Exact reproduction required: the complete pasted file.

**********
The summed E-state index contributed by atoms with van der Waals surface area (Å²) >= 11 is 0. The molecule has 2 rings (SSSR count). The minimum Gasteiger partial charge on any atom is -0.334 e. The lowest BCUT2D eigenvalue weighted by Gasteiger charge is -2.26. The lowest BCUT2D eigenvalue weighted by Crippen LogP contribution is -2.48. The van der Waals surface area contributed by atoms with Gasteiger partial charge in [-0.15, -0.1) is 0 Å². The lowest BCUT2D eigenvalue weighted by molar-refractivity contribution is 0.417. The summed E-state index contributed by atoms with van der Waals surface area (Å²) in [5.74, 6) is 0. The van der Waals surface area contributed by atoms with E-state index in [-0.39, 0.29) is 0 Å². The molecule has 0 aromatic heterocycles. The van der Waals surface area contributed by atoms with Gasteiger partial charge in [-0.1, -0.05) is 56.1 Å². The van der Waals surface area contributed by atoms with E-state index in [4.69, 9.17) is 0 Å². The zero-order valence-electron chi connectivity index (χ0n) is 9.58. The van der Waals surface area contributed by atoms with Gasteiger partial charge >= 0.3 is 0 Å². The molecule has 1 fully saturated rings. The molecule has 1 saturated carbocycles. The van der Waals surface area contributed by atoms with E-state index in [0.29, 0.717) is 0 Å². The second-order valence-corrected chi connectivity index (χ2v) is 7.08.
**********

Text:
The summed E-state index contributed by atoms with van der Waals surface area (Å²) >= 11 is 0. The molecule has 2 rings (SSSR count). The minimum Gasteiger partial charge on any atom is -0.334 e. The lowest BCUT2D eigenvalue weighted by Gasteiger charge is -2.26. The lowest BCUT2D eigenvalue weighted by Crippen LogP contribution is -2.48. The van der Waals surface area contributed by atoms with Gasteiger partial charge in [-0.15, -0.1) is 0 Å². The lowest BCUT2D eigenvalue weighted by molar-refractivity contribution is 0.417. The summed E-state index contributed by atoms with van der Waals surface area (Å²) in [5.74, 6) is 0. The van der Waals surface area contributed by atoms with E-state index in [-0.39, 0.29) is 0 Å². The molecule has 0 aromatic heterocycles. The van der Waals surface area contributed by atoms with Gasteiger partial charge in [-0.1, -0.05) is 56.1 Å². The van der Waals surface area contributed by atoms with E-state index in [4.69, 9.17) is 0 Å². The zero-order valence-electron chi connectivity index (χ0n) is 9.58. The van der Waals surface area contributed by atoms with Gasteiger partial charge >= 0.3 is 0 Å². The molecule has 1 fully saturated rings. The molecule has 1 saturated carbocycles. The van der Waals surface area contributed by atoms with E-state index in [0.29, 0.717) is 0 Å². The second-order valence-corrected chi connectivity index (χ2v) is 7.08.